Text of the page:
Take a trip through time at Rifle Heritage Days
Victorian hats, fiddlers and some good-old fashioned folk dancing return to Rifle this weekend.
Hosted in accordance with the seasonal opening of the Rifle Heritage Center, Rifle Heritage Days is a way to see what times in Rifle were like before mass communication.
This year, the annual event hosts a contra dance and bake sale from 7-9 p.m. on Friday at the Ute Theater, 132 E. Fourth St. A fashion show and tea party will also be held at the Ute from 2-3 p.m. on Saturday.
The Rifle Heritage Center itself will be open for free tours this weekend.
“Heritage Days was started with the idea of just showing people in Rifle what the settlers and the people that were here first did for fun,” Rifle City Clerk and museum volunteer Misty Williams said. “It was kind of a chance to be able to show people how things were back in the day.”
Friday and Saturday’s festivities also give people a chance to reconnect with the museum — for free.
“It kind of opens it up for people to come and explore the museum because it’s the biggest one in Garfield County, and a lot of people don’t even know it’s here,” she said, adding that there’s more staff and guides helping over the weekend. “They have a lot more staff available as well during Heritage Days to give tours and answer questions.
“But it mainly gives people a little bit of background on how Rifle started and how it built up over the years.”
Saturday’s contra dance does just that. Held inside the Ute Theater, volunteer and museum board member Shirley Lawson said a Grand Junction-based band complete with a fiddler and keyboard player is set to play. There’s also a caller, which directs the audience on which dance to dance next.
“The contra dance is for everybody,” she said. “We have little kids dancing. We have older people dancing. It’s just a really fun time.”
The fashion show and tea party this year places emphasis on hats — instead of clothes.
“Hats have been around since forever, and we have so many fabulous examples at the museum; and it’s fun to be able to do them all the way from Victorian time up into current,” Williams said. “It’s kind of fun to see how they change, and we’ve done clothes for several years, and we thought we would do something different.
“So, we’re going to show off the hats that are the finishing touch on all these ladies’ outfits.”
With the adjoining tea party costing just $5, she and Lawson expect a good turnout.
“The tea party has been kind of a new thing that we’ve done the past couple of years, and that seems to bring in a lot of people, surprisingly,” Williams said. “We were really surprised our first year — we actually had the entire floor at the Ute completely full.”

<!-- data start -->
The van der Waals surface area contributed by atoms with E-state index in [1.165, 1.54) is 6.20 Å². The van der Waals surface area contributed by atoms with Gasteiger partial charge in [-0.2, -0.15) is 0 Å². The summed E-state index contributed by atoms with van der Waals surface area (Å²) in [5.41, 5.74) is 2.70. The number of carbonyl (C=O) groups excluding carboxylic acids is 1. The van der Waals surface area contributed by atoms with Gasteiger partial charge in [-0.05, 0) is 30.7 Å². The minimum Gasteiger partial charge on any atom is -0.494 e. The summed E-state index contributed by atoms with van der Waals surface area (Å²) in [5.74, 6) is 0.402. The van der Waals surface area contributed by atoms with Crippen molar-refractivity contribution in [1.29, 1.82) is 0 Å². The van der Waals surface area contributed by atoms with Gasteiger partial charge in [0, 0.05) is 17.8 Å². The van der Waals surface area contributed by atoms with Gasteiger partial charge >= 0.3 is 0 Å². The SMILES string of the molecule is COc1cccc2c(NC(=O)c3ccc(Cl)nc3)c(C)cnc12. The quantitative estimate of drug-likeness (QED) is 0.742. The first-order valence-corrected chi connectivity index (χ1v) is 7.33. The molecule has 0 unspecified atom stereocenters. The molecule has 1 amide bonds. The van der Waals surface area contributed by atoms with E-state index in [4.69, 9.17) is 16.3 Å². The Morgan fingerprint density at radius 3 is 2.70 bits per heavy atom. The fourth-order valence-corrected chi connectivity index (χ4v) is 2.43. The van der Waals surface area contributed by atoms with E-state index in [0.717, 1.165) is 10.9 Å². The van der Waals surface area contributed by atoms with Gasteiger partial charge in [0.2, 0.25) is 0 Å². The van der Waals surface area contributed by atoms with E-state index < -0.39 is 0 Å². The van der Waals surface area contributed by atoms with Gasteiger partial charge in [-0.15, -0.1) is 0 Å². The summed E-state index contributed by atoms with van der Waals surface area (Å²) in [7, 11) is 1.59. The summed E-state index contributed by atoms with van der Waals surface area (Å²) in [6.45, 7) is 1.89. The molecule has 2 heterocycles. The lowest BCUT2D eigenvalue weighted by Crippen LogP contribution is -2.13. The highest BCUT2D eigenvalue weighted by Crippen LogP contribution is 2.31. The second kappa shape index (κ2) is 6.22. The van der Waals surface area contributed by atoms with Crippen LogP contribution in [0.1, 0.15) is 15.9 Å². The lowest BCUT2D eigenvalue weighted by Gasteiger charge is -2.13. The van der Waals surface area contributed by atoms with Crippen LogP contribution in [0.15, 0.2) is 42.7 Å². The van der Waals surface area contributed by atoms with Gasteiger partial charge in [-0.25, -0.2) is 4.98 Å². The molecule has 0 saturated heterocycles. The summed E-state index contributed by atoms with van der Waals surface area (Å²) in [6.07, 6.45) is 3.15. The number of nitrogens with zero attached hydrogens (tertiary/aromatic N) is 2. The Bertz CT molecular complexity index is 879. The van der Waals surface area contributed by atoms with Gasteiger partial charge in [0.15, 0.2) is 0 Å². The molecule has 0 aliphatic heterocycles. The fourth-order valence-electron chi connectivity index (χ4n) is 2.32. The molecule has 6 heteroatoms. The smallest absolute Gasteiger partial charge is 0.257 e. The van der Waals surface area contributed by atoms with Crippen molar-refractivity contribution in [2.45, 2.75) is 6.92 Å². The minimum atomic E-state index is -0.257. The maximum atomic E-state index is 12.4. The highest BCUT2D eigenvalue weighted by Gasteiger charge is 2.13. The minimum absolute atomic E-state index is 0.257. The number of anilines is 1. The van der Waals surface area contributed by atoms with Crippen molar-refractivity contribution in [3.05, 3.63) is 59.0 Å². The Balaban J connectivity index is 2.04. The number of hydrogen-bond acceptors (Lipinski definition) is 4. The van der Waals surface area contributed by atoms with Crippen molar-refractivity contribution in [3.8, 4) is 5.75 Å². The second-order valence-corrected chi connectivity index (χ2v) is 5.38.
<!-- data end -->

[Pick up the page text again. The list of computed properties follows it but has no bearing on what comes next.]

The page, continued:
Lawson said the museum will provide hats to visitors.
The Rifle Heritage Center encourages everyone to come dance and show off their fashions this weekend.
“It’s just a fun, fun time to get together and see what goes on at the museum and meet some of the people,” Lawson said. “We need volunteers, and so we always hope somebody will come and decide this is a fun place to volunteer.”
Williams agreed, saying an event like this is important for locals “to remember where we come from.”
“That’s what we’re trying to do is get the message out and have people come down and learn and enjoy history and get the kids involved too,” she said. “Because kids are the ones that are going to be the caretakers of the history and the museum when we’re gone.
“We’re going to need other people that have the same passion that we do.”
For more info, visit rifleheritagecenter.com.
What: Rifle Heritage Days
When: Contra dance is 7-9 p.m., Friday; fashion show and tea party 2-3 p.m., Saturday; museum tours are 10 a.m.-4 p.m., Friday, and 10 a.m.-1 p.m., Saturday
Where: Ute Theater, 132 E. 4th St.
How much: $1 encouraged donations for Friday; $5 for Saturday’s tea party
Support Local Journalism
Support Local Journalism
Readers around Glenwood Springs and Garfield County make the Post Independent’s work possible. Your financial contribution supports our efforts to deliver quality, locally relevant journalism.
Now more than ever, your support is critical to help us keep our community informed about the evolving coronavirus pandemic and the impact it is having locally. Every contribution, however large or small, will make a difference.
Each donation will be used exclusively for the development and creation of increased news coverage.